The ability to store and retrieve a so-called qubit state in an atomic quantum memory node could help bring "quantum repeaters," devices that let quantum information transmit long distances by optical fiber.

In the lab, researchers excite (at 200 Hz) a cloud of rubidium atoms stored in a magneto-optical trap cooled to temperatures near absolute zero, a process that generates a single photon about once every 5 sec. Because the photon is in resonance with the atoms from which it was created, it carries specific quantum information about the excitation state of the atoms.

The liberated photon next travels along a 100-m-long optical fiber to a second cloud of trapped rubidium atoms. An intense laser beam controls the velocity of the photon until it is inside the second cloud, at which time the beam is switched off. The photon halts inside the dense ensemble of atoms where it sits for about 10 sec. The control beam is then switched on and the photon escapes the atomic cloud. Researchers verify the quantum information encoded on the exiting photon matches that which was carried into the second cloud.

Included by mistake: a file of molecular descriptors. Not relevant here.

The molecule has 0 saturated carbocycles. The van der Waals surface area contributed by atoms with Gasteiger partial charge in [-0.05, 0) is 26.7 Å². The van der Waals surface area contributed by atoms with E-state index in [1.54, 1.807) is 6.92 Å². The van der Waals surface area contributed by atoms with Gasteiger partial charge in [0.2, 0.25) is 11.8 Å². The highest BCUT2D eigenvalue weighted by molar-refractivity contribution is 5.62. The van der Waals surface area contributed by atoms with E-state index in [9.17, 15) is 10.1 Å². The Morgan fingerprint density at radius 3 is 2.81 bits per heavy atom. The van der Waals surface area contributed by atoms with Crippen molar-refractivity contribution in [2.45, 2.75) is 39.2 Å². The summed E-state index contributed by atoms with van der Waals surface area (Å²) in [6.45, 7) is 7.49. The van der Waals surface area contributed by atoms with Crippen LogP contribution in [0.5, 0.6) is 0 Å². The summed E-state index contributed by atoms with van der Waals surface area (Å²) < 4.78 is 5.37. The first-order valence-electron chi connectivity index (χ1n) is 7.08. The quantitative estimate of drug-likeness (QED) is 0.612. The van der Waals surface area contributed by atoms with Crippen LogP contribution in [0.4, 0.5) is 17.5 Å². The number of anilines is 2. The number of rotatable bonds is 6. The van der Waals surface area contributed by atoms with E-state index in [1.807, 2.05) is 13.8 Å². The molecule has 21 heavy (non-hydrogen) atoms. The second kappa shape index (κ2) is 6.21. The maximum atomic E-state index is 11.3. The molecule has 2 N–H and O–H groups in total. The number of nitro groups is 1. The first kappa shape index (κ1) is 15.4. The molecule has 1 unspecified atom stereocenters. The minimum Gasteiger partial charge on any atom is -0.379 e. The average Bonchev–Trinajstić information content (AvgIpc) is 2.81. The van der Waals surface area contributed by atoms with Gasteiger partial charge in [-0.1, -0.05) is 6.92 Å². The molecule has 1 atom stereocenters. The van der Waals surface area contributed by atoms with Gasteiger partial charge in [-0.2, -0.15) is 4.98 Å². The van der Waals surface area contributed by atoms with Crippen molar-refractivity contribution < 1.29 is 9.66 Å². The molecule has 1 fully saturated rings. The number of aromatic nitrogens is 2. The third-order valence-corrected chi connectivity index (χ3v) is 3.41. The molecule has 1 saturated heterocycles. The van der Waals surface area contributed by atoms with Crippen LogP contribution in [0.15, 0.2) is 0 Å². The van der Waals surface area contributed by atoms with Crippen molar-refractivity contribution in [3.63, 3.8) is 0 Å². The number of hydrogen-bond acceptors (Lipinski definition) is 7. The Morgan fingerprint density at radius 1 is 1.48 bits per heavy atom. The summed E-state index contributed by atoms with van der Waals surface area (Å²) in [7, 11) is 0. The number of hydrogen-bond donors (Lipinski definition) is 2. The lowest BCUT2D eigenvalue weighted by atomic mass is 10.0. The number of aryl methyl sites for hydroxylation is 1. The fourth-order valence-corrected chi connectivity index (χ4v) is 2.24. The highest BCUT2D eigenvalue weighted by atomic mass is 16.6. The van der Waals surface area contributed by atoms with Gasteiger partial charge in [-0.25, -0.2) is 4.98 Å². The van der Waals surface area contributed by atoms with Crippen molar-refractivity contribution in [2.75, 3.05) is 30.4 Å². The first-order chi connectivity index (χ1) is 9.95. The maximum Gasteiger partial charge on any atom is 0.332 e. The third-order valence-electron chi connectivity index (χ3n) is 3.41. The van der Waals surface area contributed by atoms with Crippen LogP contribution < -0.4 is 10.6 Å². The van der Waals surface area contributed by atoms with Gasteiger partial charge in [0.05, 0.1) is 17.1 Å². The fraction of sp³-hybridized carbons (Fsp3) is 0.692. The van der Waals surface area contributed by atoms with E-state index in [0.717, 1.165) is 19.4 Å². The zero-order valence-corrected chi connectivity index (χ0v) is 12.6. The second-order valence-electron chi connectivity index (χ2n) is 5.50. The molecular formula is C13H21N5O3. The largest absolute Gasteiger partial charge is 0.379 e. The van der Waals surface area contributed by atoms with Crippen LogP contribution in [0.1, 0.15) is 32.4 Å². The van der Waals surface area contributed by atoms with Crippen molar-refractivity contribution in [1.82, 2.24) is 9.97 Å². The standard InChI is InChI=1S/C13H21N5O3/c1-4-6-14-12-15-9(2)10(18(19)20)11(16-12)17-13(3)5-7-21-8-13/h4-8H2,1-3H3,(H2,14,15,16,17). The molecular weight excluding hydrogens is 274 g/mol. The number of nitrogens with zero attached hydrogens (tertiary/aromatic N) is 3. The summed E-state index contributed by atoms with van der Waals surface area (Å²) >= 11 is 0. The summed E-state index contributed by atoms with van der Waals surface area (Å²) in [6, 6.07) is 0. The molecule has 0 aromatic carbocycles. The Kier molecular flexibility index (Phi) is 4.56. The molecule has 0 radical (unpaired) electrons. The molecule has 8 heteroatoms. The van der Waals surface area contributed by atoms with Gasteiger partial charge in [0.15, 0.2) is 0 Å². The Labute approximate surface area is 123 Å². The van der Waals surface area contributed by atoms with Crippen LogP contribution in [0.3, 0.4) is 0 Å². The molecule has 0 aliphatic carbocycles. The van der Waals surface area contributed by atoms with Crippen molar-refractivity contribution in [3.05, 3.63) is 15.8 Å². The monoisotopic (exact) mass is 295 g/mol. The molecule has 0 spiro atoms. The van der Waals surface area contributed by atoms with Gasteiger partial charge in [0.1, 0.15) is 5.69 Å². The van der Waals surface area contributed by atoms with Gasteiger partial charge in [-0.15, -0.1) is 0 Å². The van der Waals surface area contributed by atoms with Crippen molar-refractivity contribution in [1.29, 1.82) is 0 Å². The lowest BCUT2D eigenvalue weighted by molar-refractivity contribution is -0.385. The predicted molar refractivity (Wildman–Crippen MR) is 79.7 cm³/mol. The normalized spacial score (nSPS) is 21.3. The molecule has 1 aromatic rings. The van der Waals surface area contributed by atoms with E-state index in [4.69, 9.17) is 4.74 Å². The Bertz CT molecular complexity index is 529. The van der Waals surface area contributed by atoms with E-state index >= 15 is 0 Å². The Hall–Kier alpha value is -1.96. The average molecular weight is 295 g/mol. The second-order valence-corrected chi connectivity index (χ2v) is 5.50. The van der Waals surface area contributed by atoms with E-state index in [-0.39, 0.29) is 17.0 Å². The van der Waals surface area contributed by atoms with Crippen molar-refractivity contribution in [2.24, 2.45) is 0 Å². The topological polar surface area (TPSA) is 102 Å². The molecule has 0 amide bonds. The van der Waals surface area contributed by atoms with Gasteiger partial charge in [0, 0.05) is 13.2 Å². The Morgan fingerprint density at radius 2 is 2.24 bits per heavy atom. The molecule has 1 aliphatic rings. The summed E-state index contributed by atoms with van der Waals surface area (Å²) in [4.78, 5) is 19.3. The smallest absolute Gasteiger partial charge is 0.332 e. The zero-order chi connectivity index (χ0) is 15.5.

Success of the experiments depends on careful control of potentially interfering magnetic fields. Stray magnetic fields are a problem because they can make atoms spin out of phase and lose their information. The team hopes to eventually add additional nodes to the rudimentary quantum network and encode useful information into photons.

Most recently the team demonstrated entanglement between two atomic qubits separated by a distance of 5.5 m. Such entanglements could find use in quantum cryptography, say researchers, though practical applications remain a long way off. Funding for the research comes from NASA, the Office of Naval Research Young Investigator Program, National Science Foundation, Research Corp., Alfred P. Sloan Foundation, and Cullen-Peck Chair.